Archive for the ‘TAX FEES CHARGES LEVIES’ Category


Wednesday, August 15th, 2012

Christoffel Wise mining magnate of South Africa is alleged to owe the South African government $250,000,000 in back taxes

Mining entrepreneur and South Africa’s third wealthiest man , billionaire Christoffel Wiese, is said to owe the country’s revenue agency (Sars) an estimated $250 million (R$2 billion) in unpaid taxes.
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Wiese, who sits on numerous corporate boards and also has investments in gold and diamond mining companies, told the Sunday Times on Sunday that he is not hiding from Sars.

“Do you think that for 50 years Sars has not been aware of my existence? I’m not hiding anywhere, so if you think I owe you money, send me the bill,” the newspaper quoted him saying.

The 71-year-old also holds stakes in real estate firms and is involved in a private equity firm with investments in jeweller Fabergé.

Wiese owns vast properties, among them a private game reserve in the Kalahari and the prized Lourensford wine farm, a 300-year-old estate by the Helderberg mountains in the Western Cape.

The Sars assessment for Wiese, reports, is the largest in South African history and it would make him the largest individual tax offender in the country.

The investigation into Wiese was reportedly triggered when British custom officials stopped Wiese at the London airport en route to Luxembourg in 2009, seizing over 1 million dollars (about £700,000) he was carrying in cash.

He said at the moment the money came from diamond deals and had been in a safety deposit box in London for years.

Wiese got the full sum back recently, following a legal process and, according to his lawyer, represents less than two weeks’ income for his client.

Image: Wiese in an interview with German television

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Monday, July 30th, 2012

Tanzania insists that mining companies pay a

30% corporate tax because of rise in prices

* Plans 200-megawatt coal-fired power project

* Eyes higher revenues from gold exports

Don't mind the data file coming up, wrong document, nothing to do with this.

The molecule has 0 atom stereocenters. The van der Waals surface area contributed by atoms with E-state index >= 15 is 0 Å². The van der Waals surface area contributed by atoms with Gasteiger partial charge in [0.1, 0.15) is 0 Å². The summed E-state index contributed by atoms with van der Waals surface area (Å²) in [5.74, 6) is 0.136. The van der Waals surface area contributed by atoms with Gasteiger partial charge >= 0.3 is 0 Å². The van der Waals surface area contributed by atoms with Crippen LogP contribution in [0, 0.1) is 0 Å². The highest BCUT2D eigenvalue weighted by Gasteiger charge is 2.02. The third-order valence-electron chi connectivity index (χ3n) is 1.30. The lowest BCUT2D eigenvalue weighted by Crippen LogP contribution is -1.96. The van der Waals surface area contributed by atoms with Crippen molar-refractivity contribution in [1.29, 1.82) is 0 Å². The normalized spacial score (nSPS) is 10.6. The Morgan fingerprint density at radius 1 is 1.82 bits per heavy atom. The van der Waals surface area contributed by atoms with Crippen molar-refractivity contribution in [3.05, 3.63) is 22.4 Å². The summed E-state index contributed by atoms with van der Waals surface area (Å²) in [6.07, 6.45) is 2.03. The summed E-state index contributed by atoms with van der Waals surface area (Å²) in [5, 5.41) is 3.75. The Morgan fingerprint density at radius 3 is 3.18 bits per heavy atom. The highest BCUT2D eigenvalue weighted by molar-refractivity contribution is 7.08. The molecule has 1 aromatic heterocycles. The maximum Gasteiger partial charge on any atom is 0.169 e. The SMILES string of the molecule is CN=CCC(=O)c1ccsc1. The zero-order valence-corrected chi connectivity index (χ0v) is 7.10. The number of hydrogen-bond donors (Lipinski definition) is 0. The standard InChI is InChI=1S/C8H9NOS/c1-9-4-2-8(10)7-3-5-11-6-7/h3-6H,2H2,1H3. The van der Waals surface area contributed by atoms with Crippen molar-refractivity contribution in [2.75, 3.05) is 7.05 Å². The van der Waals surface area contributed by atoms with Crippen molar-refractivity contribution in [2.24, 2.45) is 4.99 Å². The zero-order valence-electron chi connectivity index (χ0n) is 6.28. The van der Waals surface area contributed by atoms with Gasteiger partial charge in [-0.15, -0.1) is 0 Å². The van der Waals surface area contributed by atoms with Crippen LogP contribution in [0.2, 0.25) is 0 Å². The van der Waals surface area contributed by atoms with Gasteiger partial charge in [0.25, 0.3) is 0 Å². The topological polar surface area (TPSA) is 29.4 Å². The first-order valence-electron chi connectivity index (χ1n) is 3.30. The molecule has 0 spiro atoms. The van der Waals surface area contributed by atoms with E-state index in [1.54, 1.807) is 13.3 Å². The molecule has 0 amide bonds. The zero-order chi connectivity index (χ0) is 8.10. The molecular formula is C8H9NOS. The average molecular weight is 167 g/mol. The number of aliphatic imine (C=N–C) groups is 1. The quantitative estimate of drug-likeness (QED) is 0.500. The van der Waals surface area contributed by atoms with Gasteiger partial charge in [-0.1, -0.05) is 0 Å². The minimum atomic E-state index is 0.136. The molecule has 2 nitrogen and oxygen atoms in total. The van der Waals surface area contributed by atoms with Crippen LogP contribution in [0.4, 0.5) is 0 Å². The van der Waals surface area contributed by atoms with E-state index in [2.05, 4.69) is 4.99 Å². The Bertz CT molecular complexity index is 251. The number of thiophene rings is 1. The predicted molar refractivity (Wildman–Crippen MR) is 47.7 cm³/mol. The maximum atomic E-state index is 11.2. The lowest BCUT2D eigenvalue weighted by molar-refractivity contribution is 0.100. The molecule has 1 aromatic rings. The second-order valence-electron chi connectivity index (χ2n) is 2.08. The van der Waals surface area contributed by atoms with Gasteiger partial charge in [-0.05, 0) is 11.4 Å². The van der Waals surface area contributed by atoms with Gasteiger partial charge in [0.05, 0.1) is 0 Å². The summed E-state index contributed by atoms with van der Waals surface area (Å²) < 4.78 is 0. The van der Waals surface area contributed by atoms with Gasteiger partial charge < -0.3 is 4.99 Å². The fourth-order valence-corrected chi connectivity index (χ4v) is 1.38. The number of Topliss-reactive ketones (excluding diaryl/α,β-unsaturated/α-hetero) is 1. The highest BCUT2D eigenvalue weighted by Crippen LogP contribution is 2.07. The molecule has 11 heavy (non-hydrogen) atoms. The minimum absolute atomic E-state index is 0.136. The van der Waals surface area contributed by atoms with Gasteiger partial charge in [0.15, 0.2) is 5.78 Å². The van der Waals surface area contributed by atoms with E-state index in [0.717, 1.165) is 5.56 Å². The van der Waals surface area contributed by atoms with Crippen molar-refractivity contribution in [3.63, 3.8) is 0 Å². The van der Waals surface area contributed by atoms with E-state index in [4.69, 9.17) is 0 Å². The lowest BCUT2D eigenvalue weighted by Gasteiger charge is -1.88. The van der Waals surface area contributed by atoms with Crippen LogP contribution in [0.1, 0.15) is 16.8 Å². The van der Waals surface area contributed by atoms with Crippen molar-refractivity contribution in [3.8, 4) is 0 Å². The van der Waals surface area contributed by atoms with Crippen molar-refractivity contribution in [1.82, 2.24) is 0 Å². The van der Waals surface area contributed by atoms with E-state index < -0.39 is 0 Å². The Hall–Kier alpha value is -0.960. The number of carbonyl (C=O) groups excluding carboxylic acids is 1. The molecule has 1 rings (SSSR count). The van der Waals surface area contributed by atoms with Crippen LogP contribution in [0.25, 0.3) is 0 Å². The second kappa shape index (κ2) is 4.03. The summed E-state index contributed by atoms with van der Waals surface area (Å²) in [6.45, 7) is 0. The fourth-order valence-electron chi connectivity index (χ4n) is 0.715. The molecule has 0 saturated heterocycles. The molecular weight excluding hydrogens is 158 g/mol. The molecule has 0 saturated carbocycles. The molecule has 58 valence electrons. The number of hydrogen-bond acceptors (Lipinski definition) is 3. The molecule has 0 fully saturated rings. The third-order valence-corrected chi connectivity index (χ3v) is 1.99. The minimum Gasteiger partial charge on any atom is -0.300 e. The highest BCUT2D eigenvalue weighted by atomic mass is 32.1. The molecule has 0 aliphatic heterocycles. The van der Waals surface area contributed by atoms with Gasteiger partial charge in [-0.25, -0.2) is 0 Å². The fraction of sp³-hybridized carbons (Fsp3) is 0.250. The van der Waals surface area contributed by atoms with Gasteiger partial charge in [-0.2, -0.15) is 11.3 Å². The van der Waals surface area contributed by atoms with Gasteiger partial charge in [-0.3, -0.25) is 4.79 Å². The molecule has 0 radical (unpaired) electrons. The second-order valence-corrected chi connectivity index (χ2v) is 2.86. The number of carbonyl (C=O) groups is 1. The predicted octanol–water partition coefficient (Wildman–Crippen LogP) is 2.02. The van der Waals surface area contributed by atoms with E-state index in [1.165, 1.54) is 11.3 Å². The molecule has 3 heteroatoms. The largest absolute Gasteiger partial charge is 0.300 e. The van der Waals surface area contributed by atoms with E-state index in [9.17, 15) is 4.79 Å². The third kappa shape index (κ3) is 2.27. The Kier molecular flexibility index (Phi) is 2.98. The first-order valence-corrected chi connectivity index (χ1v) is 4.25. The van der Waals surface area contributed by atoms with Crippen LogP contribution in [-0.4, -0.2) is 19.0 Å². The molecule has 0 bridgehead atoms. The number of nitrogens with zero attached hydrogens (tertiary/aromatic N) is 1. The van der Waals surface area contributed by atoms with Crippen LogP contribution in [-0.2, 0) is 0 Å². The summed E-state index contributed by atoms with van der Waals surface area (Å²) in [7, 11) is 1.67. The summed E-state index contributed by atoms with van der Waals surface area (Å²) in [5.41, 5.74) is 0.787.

* Says has over 130 mln pounds of uranium oxide

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DODOMA, July 27 (Reuters) – Tanzania, fourth largest gold producer in Africa, has told mining companies operating for more than five years to start paying a corporate tax of 30 percent, citing rising prices of precious metals in the world market.

Tanzania’s gold export earnings rose 31 percent last year to $1.879 billion from $1.436 billion a year before on higher world prices for the commodity, Sospeter Muhongo, energy and minerals minister, told parliament on Friday.

The minister said the government wants to earn higher revenues from mining companies due to the rising gold price and added the government had ordered audits of all large-scale gold mines in the country to ensure they started paying corporate taxes after recovering their costs of production.

“I am instructing all mining companies that have been in operation for more than five years to start paying corporate tax without any excuses,” he said.
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“If they claim they are still making losses and can’t contribute to the national economy through taxes, they should shut down their mines and leave because minerals do not rot.”

Major gold mining companies in Tanzania include African Barrick Gold Plc, which has four gold-producing mines, AngloGold Ashanti Ltd and Resolute Mining Ltd.

He did not say which of these mines were affected, but said Geita Gold Mine owned by AngloGold Ashanti and the Golden Pride mine owned by Resolute had already paid a total of 228.5 billion shillings in corporate taxes.

He said Tanzania was also evaluating around a dozen bids from investors for a stake in the state-run Buhemba gold mine. The government regained ownership of the mine this year after reversing its 2005 privatisation to a local company amid allegations of graft in the previous sale of the mine.

It is much smaller than mines run by the big companies.

The country has also invited bids for a joint venture project to develop a state-run coal mine with 35.5 million tonnes of reserves, the country’s energy and minerals minister said Friday.

The government said the project would also involve construction of a 200-megawatt coal-fired power plant at a cost of $400 million.

“By June 2012, the State Mining Corp received bids from 16 foreign and local companies to enter into joint venture to develop this project,” Muhongo said.